In 1988, Eden was raped and brutally hurted by Zack Kelton, her gynaecologist. I read that this storyline shocked many female viewers at the time. What was your opinion on this storyline ? Weren't you afraid to go too far in drama (especially when Eden thought she could be pregnant with her rapist's baby instead of Cruz's) ?

In 1988 during the rape story I was mercifully away in Paris and environs. I have absolutely no memory of events which may have happened then.

Santa Barbara knew many recasts, especially for its main characters. I know that some actors left the show by choice (Robin Wright, Lane Davies, Justin Deas...), but do you know the reason of some other recasts ? I think of Dane Witherspoon as Joe Perkins in 1984 (whereas he was the main character then !), Rosemary Forsyth as Sophia in 1984, and Linda Gibboney as Gina in 1984-1985. What did you personaly think of these recasts ?

Santa Barbara, like so many other shows, wasn't immune to recasting. In our case, I approved of the replacement actors who took over for Joe, Gina and Sophia. And we were extremely lucky in the case of Gina and Sophia to find two such splendid replacements. C.C. Capwell was another difficult case, but then Jed Allan came along and our luck held.

You worked on Santa Barbara under at least many executive producers : Bridget and Jerome Dobson, Jill Farren Phelps, John Conboy... How did these changes influence your work as a writer ? What were the differences between all of them ?

It's true, we did have a number of executive producers. This was during the period of litigation that followed Bridget and Jerry's expulsion from the show. Of them all, aside from the Dobsons, Jill Phelps and I got along best. They all had their idiosyncrasies, of course, but we learned to forebear.

What is the storyline (or character) you are the most proud of ? And perhaps the less proud of ?

I can honestly say, I don't have any favourite story lines that come to mind. Characterwise, I loved, and/or was partial to, Mason, Augusta and Lionel, Gina and whomever, Sophia and C.C., Eden and Cruz, just about the whole spectrum of characters. Each was loveable or funny in his/her own way. And each was integral to the plot. Talking about them makes me miss them all the more.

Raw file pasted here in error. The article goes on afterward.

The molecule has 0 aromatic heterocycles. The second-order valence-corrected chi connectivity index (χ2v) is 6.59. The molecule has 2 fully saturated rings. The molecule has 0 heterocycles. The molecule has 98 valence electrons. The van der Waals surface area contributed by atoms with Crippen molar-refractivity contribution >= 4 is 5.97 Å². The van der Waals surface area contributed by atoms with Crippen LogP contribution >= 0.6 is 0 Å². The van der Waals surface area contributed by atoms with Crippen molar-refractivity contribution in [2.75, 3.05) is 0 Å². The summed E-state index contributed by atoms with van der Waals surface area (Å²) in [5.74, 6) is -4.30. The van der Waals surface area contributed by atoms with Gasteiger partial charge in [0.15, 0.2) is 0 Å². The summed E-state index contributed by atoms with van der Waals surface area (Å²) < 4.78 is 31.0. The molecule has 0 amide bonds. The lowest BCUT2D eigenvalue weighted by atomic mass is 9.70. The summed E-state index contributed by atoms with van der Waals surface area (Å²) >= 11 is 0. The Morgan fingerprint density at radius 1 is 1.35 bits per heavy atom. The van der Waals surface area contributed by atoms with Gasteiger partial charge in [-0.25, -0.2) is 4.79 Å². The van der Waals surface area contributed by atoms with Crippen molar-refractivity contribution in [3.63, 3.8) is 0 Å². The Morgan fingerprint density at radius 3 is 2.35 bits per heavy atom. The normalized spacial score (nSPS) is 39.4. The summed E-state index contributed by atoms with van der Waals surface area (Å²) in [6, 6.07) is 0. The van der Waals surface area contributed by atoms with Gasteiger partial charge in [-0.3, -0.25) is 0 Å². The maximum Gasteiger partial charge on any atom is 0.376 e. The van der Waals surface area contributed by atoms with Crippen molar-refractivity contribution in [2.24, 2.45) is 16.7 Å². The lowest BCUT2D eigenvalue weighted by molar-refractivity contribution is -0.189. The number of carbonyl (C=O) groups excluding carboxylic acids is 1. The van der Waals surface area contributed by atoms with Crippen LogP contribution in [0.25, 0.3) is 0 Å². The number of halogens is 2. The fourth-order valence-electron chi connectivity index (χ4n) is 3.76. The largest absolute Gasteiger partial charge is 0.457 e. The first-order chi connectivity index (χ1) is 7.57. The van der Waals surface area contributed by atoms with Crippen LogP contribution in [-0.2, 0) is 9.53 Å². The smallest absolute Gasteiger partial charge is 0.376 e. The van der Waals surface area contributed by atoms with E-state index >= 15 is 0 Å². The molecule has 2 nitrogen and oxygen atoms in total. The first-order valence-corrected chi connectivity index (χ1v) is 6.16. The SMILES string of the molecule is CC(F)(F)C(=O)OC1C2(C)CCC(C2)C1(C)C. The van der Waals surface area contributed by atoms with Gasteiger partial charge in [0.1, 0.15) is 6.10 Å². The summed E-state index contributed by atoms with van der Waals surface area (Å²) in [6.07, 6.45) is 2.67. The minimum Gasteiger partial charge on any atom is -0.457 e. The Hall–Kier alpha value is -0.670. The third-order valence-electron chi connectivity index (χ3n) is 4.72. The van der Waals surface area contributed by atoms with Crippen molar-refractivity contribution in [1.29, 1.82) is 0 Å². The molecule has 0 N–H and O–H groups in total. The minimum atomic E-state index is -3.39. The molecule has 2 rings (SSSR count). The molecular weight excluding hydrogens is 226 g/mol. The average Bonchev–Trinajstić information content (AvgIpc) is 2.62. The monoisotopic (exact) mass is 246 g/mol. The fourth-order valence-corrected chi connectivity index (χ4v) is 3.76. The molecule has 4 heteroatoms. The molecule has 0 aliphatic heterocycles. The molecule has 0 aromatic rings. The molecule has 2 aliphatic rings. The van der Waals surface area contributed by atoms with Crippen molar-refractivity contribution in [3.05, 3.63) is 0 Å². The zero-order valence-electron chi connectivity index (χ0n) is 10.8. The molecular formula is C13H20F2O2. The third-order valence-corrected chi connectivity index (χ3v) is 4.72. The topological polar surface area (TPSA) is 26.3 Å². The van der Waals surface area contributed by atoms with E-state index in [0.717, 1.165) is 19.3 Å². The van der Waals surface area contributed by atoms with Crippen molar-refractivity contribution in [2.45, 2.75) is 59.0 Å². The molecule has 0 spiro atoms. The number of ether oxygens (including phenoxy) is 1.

You left Santa Barbara in 1990. What were the reasons of your departure ?

I left Santa Barbara in early 1991, if memory serves. And I left because the love affair was no longer mutual.

What do you mean more precisely ? What did change for you, as a writer on that show, between 1984 and then ?

In 1991, John Conboy, who I must say had never liked me, fired me. I called Bridget and she prevailed and I was reinstated. This happened over the course of a weekend. But it was never the same after that. Ultimately - a month or two later - she called me and said that I had lost the flavour of Mason and that I was perhaps better suited elsewhere. I was shocked, of course. But John Conboy was gone by that time, so I took what comfort I could from that. And I had other offers waiting. So all was well that ended.

Did you keep in touch with members of the cast or the crew after your departure ? Did you continue to watch the show after that ? If yes, what did you think of its evolutions until its end ?

Louise Sorel and I remained close for several years after that. Lane and I still keep in touch periodically. I have to say that I did not watch Santa Barbara after my departure.

What did you do after Santa Barbara ? Did you continue to write ?

Following Santa Barbara, I worked on Days of our Lives and General Hospital for a time. In 2006 I moved to Vancouver, where I live now.

Is there something you'd like to say to the Santa Barbara fans all over the world who didn't forget the show ?

To the Santa Barbara fans I'd like to express my thanks... for your loyalty these many years, and for allowing me to relive all of this even if only in a questionnaire.

 

Once again all my thanks to Frank Salisbury for his time and his precious memories.